Comment 26565

By geoff's two cents (anonymous) | Posted September 14, 2008 at 03:38:53

A. Smith, that depends on your definition of government. Taking it at its broadest (and in my view, most useful) meaning, government is simply the existence of leadership in society. There are usually one or two adults that govern the average household of children, in the same way that there is usually a person or a group of people that govern a nation. Money is the way we regulate exchange - and a much neater method, I dare say, than the barter system. Sure, I suppose that if you like, each person could have their own currency, or each married couple, but that would make trade a lot more complicated than it needs to be. How do we size up different value systems? Much easier, it seems, that everybody agree on one standard of economic exchange. If you don't believe me, look at what the Euro has done for the EU.

Your assertion that all building owners have a vested interest in making sure their buildings are livable is ahistorical. It ignores what many buildings were like for the urban working poor in the western world after the industrial revolution. If the people who ran the dirty, disease-infested slums were the same people who operated the factories, one could say, I suppose, that the higher-ups would have a vested interest in keeping workers healthy enough to work in factories. This was rarely the case, however. For the owners of tenement buildings with little or no responsibility for the health and well-being of the people inside (and for whom it is cheaper to collect rents than to pay to demolish a building and re-build), however, there is no incentive to ensure the structural integrity of their buildings beyond the lowest possible standard. The same logic would operate for sewers as well if they were privately funded.

The privately-funded toll-roads of medieval yore would not, I think, measure up to what most people consider to be an acceptable standard of quality. Today, many, if not most, large roads are indeed built with the help of the private sector, but most expensive projects require the aid of government resources as well. Even in the late nineteenth century, before income tax, the private sector did not have enough money to complete a transcontinental railway on its own. Government endorsement was required.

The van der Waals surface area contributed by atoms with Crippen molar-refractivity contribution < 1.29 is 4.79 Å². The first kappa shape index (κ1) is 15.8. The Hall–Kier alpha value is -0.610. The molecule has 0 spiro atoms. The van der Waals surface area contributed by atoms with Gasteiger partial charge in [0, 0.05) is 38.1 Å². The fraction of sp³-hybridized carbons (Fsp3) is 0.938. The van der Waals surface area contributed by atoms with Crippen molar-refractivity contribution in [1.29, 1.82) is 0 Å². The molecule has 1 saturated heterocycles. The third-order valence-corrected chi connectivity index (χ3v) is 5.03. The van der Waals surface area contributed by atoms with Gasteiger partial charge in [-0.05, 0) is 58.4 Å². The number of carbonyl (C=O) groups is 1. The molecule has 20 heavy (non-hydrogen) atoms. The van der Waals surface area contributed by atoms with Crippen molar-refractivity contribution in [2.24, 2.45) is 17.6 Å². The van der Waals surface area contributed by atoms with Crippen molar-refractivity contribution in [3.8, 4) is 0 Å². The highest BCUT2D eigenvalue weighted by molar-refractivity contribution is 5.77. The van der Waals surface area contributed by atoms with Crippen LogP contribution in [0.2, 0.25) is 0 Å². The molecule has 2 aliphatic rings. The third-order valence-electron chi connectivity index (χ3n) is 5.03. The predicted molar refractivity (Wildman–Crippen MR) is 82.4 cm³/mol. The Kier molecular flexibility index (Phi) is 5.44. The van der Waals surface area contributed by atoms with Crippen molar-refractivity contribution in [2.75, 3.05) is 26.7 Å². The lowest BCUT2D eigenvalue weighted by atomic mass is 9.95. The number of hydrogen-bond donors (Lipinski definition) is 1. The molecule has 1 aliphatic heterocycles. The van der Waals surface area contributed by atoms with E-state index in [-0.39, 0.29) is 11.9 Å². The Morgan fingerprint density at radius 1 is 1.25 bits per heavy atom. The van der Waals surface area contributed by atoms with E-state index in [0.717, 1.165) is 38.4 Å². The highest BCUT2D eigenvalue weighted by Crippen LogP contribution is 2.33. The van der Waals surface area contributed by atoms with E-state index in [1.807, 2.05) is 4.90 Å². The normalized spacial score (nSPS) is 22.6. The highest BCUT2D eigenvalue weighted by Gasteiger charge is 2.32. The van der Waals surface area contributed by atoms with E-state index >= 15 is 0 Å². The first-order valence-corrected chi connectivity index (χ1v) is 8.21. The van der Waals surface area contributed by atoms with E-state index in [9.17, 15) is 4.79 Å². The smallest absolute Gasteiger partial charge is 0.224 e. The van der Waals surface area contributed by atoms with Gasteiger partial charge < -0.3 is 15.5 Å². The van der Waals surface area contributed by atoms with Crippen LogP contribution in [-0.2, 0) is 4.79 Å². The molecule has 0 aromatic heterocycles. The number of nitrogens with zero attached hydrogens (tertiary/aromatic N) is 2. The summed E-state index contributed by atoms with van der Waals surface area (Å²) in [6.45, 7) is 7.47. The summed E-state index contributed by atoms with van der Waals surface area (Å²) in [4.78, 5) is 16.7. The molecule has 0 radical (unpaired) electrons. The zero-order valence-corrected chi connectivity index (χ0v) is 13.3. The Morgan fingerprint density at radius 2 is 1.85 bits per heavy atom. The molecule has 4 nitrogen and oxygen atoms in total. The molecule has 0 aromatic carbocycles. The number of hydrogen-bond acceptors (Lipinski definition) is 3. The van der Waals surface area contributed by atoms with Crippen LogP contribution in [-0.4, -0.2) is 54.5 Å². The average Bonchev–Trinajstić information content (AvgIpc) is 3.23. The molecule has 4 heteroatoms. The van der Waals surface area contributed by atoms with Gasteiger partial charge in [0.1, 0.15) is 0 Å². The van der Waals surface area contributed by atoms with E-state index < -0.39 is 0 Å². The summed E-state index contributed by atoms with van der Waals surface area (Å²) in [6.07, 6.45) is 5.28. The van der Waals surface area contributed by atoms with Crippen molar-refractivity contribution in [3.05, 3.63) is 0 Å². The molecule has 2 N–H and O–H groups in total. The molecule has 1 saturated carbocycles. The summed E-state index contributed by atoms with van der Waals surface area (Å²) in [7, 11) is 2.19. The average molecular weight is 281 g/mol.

A. Smith, for some reason you suggest that Ryan is trying to hijack the success of the James North rebuilding, which is absurd.

How long did you spend writing your poorly thought-out response to the article? Under 10 minutes? Under 5, I dare say? Frankly, and without meaning to get nasty here (though you did suggest that Ryan was just like a "any conceited politician"), it reads like you didn't even bother to finish reading the article before feeling as if you had the full authority to comment on it.

What is most "disgusting" here is not that your arguments against government involvement are exceedingly poor, but that somebody who does not even bother to apply themselves to developing a reasoned counterargument can so blindly and impertinently dismiss the enormous efforts undertaken by individuals in the interests of a better city. Like many others, I welcome a good argument, but your posts have so far amounted for the most part to a particularly brutish form of political anarchism. They aren't much better than the spam that this website had to contend with last spring. They detract entirely from the core issues that draw many others to this publication, and that are capable of sparking lively, productive debate.

Unfortunately, there are lots of blog sites out there that discuss the social-Darwinist, anarchist nonsense you seem to enjoy. You might find a readier audience there. If you continue to post here, my suggestion would be to either put more effort into your entries and have more respect for the efforts of others, or else be prepared for a more complicated mathematical question devised to deter those who waste volunteer-funded web space with thoughtless, unproductive and uninteresting drivel.

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